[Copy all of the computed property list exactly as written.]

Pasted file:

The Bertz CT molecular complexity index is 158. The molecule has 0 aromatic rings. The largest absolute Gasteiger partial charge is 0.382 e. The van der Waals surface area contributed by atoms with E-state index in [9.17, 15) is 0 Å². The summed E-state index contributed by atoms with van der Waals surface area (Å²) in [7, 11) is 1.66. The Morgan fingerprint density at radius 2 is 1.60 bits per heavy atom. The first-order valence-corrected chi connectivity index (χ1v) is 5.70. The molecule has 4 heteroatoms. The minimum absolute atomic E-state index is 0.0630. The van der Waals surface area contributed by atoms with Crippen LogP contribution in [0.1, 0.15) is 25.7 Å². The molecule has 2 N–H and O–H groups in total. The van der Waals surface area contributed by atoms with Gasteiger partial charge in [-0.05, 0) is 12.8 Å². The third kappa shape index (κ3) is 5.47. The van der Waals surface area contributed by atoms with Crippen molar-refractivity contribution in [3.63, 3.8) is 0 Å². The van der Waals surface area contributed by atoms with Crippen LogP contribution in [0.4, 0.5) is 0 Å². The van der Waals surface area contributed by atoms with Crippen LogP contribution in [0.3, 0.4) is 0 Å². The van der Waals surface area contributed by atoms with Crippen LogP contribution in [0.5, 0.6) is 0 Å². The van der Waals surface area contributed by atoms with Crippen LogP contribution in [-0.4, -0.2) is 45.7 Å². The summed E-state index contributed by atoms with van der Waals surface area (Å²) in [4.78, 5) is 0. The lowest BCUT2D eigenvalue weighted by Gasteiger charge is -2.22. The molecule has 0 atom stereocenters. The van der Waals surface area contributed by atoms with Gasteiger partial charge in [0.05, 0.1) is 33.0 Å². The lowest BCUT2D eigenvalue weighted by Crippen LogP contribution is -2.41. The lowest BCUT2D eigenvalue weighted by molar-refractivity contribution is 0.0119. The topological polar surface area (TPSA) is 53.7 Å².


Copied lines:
The Bertz CT molecular complexity index is 158. The molecule has 0 aromatic rings. The largest absolute Gasteiger partial charge is 0.382 e. The van der Waals surface area contributed by atoms with E-state index in [9.17, 15) is 0 Å². The summed E-state index contributed by atoms with van der Waals surface area (Å²) in [7, 11) is 1.66. The Morgan fingerprint density at radius 2 is 1.60 bits per heavy atom. The first-order valence-corrected chi connectivity index (χ1v) is 5.70. The molecule has 4 heteroatoms. The minimum absolute atomic E-state index is 0.0630. The van der Waals surface area contributed by atoms with Crippen LogP contribution in [0.1, 0.15) is 25.7 Å². The molecule has 2 N–H and O–H groups in total. The van der Waals surface area contributed by atoms with Gasteiger partial charge in [-0.05, 0) is 12.8 Å². The third kappa shape index (κ3) is 5.47. The van der Waals surface area contributed by atoms with Crippen molar-refractivity contribution in [3.63, 3.8) is 0 Å². The van der Waals surface area contributed by atoms with Crippen LogP contribution in [0.4, 0.5) is 0 Å². The van der Waals surface area contributed by atoms with Crippen LogP contribution in [0.3, 0.4) is 0 Å². The van der Waals surface area contributed by atoms with Crippen LogP contribution in [0.5, 0.6) is 0 Å². The van der Waals surface area contributed by atoms with Crippen LogP contribution in [-0.4, -0.2) is 45.7 Å². The summed E-state index contributed by atoms with van der Waals surface area (Å²) in [4.78, 5) is 0. The lowest BCUT2D eigenvalue weighted by Gasteiger charge is -2.22. The molecule has 0 atom stereocenters. The van der Waals surface area contributed by atoms with Gasteiger partial charge in [0.05, 0.1) is 33.0 Å². The lowest BCUT2D eigenvalue weighted by Crippen LogP contribution is -2.41. The lowest BCUT2D eigenvalue weighted by molar-refractivity contribution is 0.0119. The topological polar surface area (TPSA) is 53.7 Å².